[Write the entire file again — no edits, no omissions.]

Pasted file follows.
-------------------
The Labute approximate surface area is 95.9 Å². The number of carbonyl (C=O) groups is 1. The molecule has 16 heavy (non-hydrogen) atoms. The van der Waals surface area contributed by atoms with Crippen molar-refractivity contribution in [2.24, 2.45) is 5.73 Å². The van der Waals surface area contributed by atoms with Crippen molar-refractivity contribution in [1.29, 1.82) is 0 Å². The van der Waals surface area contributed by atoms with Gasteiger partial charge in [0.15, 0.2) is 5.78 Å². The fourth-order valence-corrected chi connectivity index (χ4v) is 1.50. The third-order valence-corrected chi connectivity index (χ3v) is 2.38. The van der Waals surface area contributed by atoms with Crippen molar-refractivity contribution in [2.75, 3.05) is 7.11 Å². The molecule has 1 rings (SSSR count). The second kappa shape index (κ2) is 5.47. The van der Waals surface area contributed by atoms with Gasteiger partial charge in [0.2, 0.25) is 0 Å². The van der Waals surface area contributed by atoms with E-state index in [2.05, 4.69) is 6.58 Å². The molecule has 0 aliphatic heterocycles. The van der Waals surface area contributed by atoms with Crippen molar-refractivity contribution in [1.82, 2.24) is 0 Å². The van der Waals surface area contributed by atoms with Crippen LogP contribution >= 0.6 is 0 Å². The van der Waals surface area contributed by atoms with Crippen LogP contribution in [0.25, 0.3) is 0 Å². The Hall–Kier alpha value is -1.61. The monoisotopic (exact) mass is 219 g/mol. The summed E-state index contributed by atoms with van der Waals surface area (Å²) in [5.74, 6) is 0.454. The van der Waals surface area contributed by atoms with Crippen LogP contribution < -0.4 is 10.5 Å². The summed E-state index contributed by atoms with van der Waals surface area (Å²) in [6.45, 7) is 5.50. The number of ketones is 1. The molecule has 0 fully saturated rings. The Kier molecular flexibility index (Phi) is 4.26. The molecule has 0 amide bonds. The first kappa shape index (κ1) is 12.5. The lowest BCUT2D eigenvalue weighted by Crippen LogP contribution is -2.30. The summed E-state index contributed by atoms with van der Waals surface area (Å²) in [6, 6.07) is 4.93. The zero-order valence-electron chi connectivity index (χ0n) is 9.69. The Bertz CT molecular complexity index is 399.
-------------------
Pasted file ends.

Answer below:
The Labute approximate surface area is 95.9 Å². The number of carbonyl (C=O) groups is 1. The molecule has 16 heavy (non-hydrogen) atoms. The van der Waals surface area contributed by atoms with Crippen molar-refractivity contribution in [2.24, 2.45) is 5.73 Å². The van der Waals surface area contributed by atoms with Crippen molar-refractivity contribution in [1.29, 1.82) is 0 Å². The van der Waals surface area contributed by atoms with Gasteiger partial charge in [0.15, 0.2) is 5.78 Å². The fourth-order valence-corrected chi connectivity index (χ4v) is 1.50. The third-order valence-corrected chi connectivity index (χ3v) is 2.38. The van der Waals surface area contributed by atoms with Crippen molar-refractivity contribution in [2.75, 3.05) is 7.11 Å². The molecule has 1 rings (SSSR count). The second kappa shape index (κ2) is 5.47. The van der Waals surface area contributed by atoms with Gasteiger partial charge in [0.2, 0.25) is 0 Å². The van der Waals surface area contributed by atoms with E-state index in [2.05, 4.69) is 6.58 Å². The molecule has 0 aliphatic heterocycles. The van der Waals surface area contributed by atoms with Crippen molar-refractivity contribution in [1.82, 2.24) is 0 Å². The van der Waals surface area contributed by atoms with Crippen LogP contribution >= 0.6 is 0 Å². The van der Waals surface area contributed by atoms with Crippen LogP contribution in [0.25, 0.3) is 0 Å². The Hall–Kier alpha value is -1.61. The monoisotopic (exact) mass is 219 g/mol. The summed E-state index contributed by atoms with van der Waals surface area (Å²) in [5.74, 6) is 0.454. The van der Waals surface area contributed by atoms with Crippen LogP contribution < -0.4 is 10.5 Å². The summed E-state index contributed by atoms with van der Waals surface area (Å²) in [6.45, 7) is 5.50. The number of ketones is 1. The molecule has 0 fully saturated rings. The Kier molecular flexibility index (Phi) is 4.26. The molecule has 0 amide bonds. The first kappa shape index (κ1) is 12.5. The lowest BCUT2D eigenvalue weighted by Crippen LogP contribution is -2.30. The summed E-state index contributed by atoms with van der Waals surface area (Å²) in [6, 6.07) is 4.93. The zero-order valence-electron chi connectivity index (χ0n) is 9.69. The Bertz CT molecular complexity index is 399.